The game's structure is somewhat fluid in the plot sense, in that the plot isn't the most important thing about the game. The characters are the focus, and the scenes that unfold are there just to focus on the each character's personal feelings, and how their relationships with the other characters might influence their decisions in the final act. There are two acts basically, and the mechanics are card based, in addition to a Facilitator who helps frame scenes, keep time, and play music. The cards change and serve different functions as the game goes on. At first they are emotional prompts, then they are acting prompts that happen in scenes, and then finally they are cues to how to make decisions in a suddenly uncanny environment. The players are encouraged to dive deep into their character's minds, and perhaps see correlations between those minds and their own. This, in addition to atmospheric props like a box and a mirror, create some deep emotional play.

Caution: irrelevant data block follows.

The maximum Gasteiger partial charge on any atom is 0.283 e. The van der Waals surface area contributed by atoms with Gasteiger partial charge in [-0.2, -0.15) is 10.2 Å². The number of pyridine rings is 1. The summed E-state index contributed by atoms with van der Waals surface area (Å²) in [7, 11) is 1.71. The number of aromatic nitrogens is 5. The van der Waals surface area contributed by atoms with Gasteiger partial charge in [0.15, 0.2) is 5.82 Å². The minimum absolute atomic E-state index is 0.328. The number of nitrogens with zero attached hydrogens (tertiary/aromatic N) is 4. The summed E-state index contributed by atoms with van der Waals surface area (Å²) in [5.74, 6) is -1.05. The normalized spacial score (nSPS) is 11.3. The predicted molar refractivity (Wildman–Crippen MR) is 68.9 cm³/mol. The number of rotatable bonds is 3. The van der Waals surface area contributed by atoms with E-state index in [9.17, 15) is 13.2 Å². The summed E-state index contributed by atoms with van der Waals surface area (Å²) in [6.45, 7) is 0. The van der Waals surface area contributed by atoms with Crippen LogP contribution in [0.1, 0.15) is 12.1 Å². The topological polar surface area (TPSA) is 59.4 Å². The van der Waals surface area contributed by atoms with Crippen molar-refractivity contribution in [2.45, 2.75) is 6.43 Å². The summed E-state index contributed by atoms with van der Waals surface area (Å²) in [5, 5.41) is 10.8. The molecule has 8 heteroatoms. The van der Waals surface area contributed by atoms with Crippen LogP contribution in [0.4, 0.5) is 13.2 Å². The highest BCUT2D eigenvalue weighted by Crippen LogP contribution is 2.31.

How did you playtest and develop a game with this kind of complexity - and how replayable is it, with playtest experience in mind?

I actually just playtested it as normal! It played excellent both at home, and at a convention. It's oddly simple once it gets going actually, as the rules are easy and repetitive, like a ritual, and the facilitator really just needs to guide the scenes and the timing. It's reasonably replayable, because the spoiler doesn't reaaaaaaaally matter to the story, its more what happens to the characters and the decisions the players make that are the heart of the game. People could play different characters, or you could end up spending more or less time in different setting options, and I bet it would present a different emotional journey each time. Although it is designed to be a unique, one night experience!